Heavy Metals / Toxins
The tests below are indicated for people with suspected exposure to heavy metals or toxins. Exposure to certain hazardous materials such as heavy metals can quickly increase to dangerous levels. Heavy metal exposure may occur through your diet, from the environment, from medications, or from other aspects of your daily life.
There are some heavy metals that are necessary to support life in very small doses, but in large amounts are toxic and can present a health hazard if they build up in the system Zinc is important to the body, as are cobalt atoms found in vitamin B-12. Iron, copper, manganese, chromium and selenium are all needed in small amounts in the body. On the other hand lead, mercury and cadmium are heavy metals that are very toxic to humans, and have no known benefit to the body.
In medical usage, the term "heavy metal" is used as a general term for all metals and semimetals with human or environmental toxicity, regardless of their atomic weight. Lead, mercury, cadmium, and arsenic are the most common examples of toxic metal exposure (Heavy Metals Profile: Tests for Lead, Mercury, Cadmium, and Arsenic). Other types of heavy metals that when exposed to can lead to toxic levels include chromium, copper, fluoride, zinc, and xylenes.
Toxicity of Heavy Metals
There are several determinants of the toxicity of heavy metals. The type of the metal, how much was absorbed, the age of the person absorbing the metal, and the manner of exposure are all important. Young children are very susceptible to lead poisoning because their brains are not as developed as adults, and even small amounts of lead exposure can cause brain damage. Mercury is usually poorly absorbed through the skin, but mercury can be very toxic if inhaled or injected.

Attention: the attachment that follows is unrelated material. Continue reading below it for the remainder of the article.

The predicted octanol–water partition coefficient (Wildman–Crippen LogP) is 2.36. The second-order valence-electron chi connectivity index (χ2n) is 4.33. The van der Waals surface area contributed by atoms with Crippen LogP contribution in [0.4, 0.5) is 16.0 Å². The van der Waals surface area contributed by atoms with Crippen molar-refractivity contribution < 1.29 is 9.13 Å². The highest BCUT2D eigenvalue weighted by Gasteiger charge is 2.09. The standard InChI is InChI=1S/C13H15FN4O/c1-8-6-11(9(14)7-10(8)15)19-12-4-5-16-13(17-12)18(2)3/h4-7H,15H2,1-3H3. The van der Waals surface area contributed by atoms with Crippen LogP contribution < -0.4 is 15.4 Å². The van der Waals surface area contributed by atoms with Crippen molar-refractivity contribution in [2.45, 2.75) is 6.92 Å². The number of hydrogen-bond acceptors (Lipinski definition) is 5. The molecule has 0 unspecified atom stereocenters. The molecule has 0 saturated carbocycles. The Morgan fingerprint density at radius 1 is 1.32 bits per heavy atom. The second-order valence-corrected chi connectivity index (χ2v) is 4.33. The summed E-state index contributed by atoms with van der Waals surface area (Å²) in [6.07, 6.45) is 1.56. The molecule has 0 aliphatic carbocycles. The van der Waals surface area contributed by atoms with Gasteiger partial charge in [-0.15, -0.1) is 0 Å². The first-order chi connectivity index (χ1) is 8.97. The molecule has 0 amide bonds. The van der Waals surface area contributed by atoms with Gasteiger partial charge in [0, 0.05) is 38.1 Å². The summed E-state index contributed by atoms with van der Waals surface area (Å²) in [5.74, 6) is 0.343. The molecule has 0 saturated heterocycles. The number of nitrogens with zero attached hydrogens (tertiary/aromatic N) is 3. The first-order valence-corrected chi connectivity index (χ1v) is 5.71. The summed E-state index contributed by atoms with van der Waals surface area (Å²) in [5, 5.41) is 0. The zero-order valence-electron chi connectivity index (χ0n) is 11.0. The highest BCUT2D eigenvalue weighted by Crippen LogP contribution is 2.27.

Exposure over a period of time to toxic heavy metals can result in physical, muscular and neurological damages. The effect on the body when exposed long-term can resemble Parkinson's disease, multiple sclerosis, muscular dystrophy and even allergic reactions. According to the International Occupational Safety and Health Information Center, long-term exposure to heavy metals elevates risk for certain cancers.
Heavy metal poisoning is generally uncommon, but is rather serious when it does happen. It can reduce the quality of life for a person. If unrecognized or misdiagnosed, heavy metal poisoning can result in serious health problems and mortality. People can be exposed to dangerous heavy metals through diet, medications, medical procedures (such as titanium, cobalt and chromium from hip or joint replacement surgery), in the home (such as lead paint used in older homes), from the environment or even from working around dangerous chemicals. A complete medical and environmental history should be taken into consideration if exposure is suspected.
Additional Information On Heavy Metals and Toxins
Is your Body Toxic? Three Ways to Find and Eliminate Body Toxins
Can Metal Hurt Me? A List of Heavy Metals and How they Affect you